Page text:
For the Canadian introduction of its redesigned 2017 Elantra, Hyundai scheduled a day of driving in and around Victoria, BC. The morning’s route took us past picturesque oceanside parks and along twisting forest-lined backroads. Then after lunch we stopped at a suburban grocery store where corporate reps loaded each Elantra’s capacious trunk with bagfuls of groceries. It was, they told us, a little something in lieu of the usual tchotchke or gizmo handed out to journalists as a memento of the event. We weren’t expected to keep the groceries, mind you, but rather to drive them to Victoria’s Our Place Society, an inner-city mission serving the city’s homeless and vulnerable. There we were rewarded with the gift of giving, delivering the food ourselves to the mission’s kitchen. It was a well-conceived and generous gesture, and to Hyundai’s credit that appears to be the approach the company has taken with the Elantra itself, too.
The sixth-generation Elantra is a fraction bigger than the previous car – 20mm longer, 5mm taller and wider – providing interior room that ranks as midsize despite the car’s positioning in the compact segment. This keeps the Elantra competitive with the recently upsized Honda Civic and Toyota Corolla, and ahead of the Ford Focus and Mazda3. The exterior style bears a distinct family resemblance to the Sonata, with smoothly sculpted sides, a steeply sloping rear roofline, and an on-trend hexagonal grille flanked by LED accent lights. There are LED accent taillights too, and the overall effect is good looking if a tad conservative.
Hyundai has been knocked in the past for a sub-par ride quality compared to its chief rivals, and during a pre-drive presentation product manager Eric Marshall explained how the engineers have worked to improve things by reconfiguring the rear torsion axle’s suspension geometry, adding rubber isolation mounts for the front subframe, and stiffening the car’s structure through increased use of high-strength steel and structural adhesives.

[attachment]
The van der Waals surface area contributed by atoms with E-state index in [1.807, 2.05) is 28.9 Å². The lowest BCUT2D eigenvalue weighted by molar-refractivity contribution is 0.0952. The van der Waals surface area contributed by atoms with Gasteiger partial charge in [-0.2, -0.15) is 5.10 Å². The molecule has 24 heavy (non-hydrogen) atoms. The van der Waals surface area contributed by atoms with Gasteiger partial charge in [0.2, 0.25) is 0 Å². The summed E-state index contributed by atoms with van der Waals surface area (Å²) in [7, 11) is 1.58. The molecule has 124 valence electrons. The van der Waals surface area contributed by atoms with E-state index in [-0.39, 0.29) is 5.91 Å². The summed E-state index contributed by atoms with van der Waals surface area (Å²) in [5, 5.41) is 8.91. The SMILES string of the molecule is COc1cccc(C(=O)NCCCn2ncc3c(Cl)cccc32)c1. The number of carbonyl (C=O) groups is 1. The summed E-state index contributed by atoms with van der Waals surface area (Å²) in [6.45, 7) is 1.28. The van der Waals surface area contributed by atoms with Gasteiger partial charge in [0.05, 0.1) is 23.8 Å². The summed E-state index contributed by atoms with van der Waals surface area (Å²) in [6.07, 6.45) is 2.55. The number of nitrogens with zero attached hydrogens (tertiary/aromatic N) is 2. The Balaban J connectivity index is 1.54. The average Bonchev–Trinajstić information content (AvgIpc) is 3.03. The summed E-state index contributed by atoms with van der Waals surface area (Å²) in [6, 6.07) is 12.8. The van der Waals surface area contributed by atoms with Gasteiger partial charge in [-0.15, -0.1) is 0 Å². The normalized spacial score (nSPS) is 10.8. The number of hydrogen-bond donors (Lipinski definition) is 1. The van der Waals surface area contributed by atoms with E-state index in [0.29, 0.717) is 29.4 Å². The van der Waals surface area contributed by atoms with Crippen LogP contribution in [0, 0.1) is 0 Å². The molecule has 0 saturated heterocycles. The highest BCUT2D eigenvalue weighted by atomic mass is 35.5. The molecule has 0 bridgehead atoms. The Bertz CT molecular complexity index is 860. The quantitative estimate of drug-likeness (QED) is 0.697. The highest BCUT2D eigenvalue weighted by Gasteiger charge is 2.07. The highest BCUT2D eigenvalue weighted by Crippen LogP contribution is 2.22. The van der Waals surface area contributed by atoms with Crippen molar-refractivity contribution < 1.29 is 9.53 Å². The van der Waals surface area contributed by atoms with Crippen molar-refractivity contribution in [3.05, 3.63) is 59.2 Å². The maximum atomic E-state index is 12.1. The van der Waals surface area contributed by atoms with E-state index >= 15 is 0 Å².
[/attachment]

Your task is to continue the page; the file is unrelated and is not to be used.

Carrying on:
The new Elantra uses 53 percent high-strength steel versus 21 percent in the old car, and to illustrate the real-world effect of this, PR manager Chad Heard put on simple demonstration, laying two identical-looking sheets of steel – one mild and one high-strength – between a pair cinder blocks, then standing on each of them. The mild steel sheet bent and collapsed to the floor, while the high-strength sheet held strong. Point taken, and the demo lent credence to Hyundai’s assurance that the new car should score top ratings in IIHS and NHTSA crash tests.
Pricing and packaging for the new Elantra has been a mystery since the car’s Los Angeles debut, and Marshall shed some light with a brief walk-through of the lineup, although final pricing has so far been determined only for the base L trim, which will start at $15,999. This is a $200 increase compared to the equivalent 2016 model and we can expect similarly modest increases across the range, which currently tops out at $25,849. “We know we need to remain competitive with Toyota and Honda,” Marshall hinted.
The L trim gets a manual transmission and 15-inch steel wheels, with standard features including power locks and windows, remote keyless entry, tilt/telescope steering wheel, multifunction trip computer, six-speaker AM/FM/MP3 audio with USB and auxiliary inputs, seven airbags (including driver’s knee airbag), electronic stability and traction control, ABS brakes, projector headlights and, this being Canada, even heated front seats. “We were given carte blanche to put together Canadian-tailored content,” Marshall remarked. “So these aren’t simply U.S. trims carried over to Canada.” Moving up from from the base trim will be an LE model that adds high-demand amenities including manual air conditioning, automatic transmission, Bluetooth connectivity and steering-wheel mounted audio controls.